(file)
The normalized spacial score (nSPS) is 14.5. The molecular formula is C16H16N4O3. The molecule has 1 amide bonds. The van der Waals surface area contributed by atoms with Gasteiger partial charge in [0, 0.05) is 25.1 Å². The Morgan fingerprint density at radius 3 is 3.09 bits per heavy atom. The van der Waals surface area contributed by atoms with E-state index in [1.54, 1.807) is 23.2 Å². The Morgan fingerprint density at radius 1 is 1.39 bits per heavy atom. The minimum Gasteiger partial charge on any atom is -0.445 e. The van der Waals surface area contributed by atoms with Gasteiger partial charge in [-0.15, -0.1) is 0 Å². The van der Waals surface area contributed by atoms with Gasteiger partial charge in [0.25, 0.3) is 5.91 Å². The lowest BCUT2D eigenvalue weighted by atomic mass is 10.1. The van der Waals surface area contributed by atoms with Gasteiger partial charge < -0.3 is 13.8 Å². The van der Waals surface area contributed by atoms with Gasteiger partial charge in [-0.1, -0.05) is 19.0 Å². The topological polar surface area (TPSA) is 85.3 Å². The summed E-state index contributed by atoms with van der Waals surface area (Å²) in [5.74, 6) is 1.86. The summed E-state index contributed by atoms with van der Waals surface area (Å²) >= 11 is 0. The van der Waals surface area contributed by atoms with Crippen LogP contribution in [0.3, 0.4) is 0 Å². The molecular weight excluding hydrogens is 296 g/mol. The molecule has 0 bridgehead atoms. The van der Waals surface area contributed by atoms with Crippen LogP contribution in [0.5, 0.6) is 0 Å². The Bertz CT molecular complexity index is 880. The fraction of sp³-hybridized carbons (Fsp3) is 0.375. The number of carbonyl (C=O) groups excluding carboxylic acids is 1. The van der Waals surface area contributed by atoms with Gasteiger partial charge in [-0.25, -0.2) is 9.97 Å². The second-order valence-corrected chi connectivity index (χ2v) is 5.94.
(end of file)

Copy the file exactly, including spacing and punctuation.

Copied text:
The normalized spacial score (nSPS) is 14.5. The molecular formula is C16H16N4O3. The molecule has 1 amide bonds. The van der Waals surface area contributed by atoms with Gasteiger partial charge in [0, 0.05) is 25.1 Å². The Morgan fingerprint density at radius 3 is 3.09 bits per heavy atom. The van der Waals surface area contributed by atoms with E-state index in [1.54, 1.807) is 23.2 Å². The Morgan fingerprint density at radius 1 is 1.39 bits per heavy atom. The minimum Gasteiger partial charge on any atom is -0.445 e. The van der Waals surface area contributed by atoms with Gasteiger partial charge in [-0.15, -0.1) is 0 Å². The van der Waals surface area contributed by atoms with Gasteiger partial charge in [0.25, 0.3) is 5.91 Å². The lowest BCUT2D eigenvalue weighted by atomic mass is 10.1. The van der Waals surface area contributed by atoms with Gasteiger partial charge < -0.3 is 13.8 Å². The van der Waals surface area contributed by atoms with Gasteiger partial charge in [-0.1, -0.05) is 19.0 Å². The topological polar surface area (TPSA) is 85.3 Å². The summed E-state index contributed by atoms with van der Waals surface area (Å²) in [5.74, 6) is 1.86. The summed E-state index contributed by atoms with van der Waals surface area (Å²) >= 11 is 0. The van der Waals surface area contributed by atoms with Crippen LogP contribution in [0.3, 0.4) is 0 Å². The molecular weight excluding hydrogens is 296 g/mol. The molecule has 0 bridgehead atoms. The van der Waals surface area contributed by atoms with Crippen LogP contribution in [0.5, 0.6) is 0 Å². The Bertz CT molecular complexity index is 880. The fraction of sp³-hybridized carbons (Fsp3) is 0.375. The number of carbonyl (C=O) groups excluding carboxylic acids is 1. The van der Waals surface area contributed by atoms with Gasteiger partial charge in [-0.25, -0.2) is 9.97 Å². The second-order valence-corrected chi connectivity index (χ2v) is 5.94.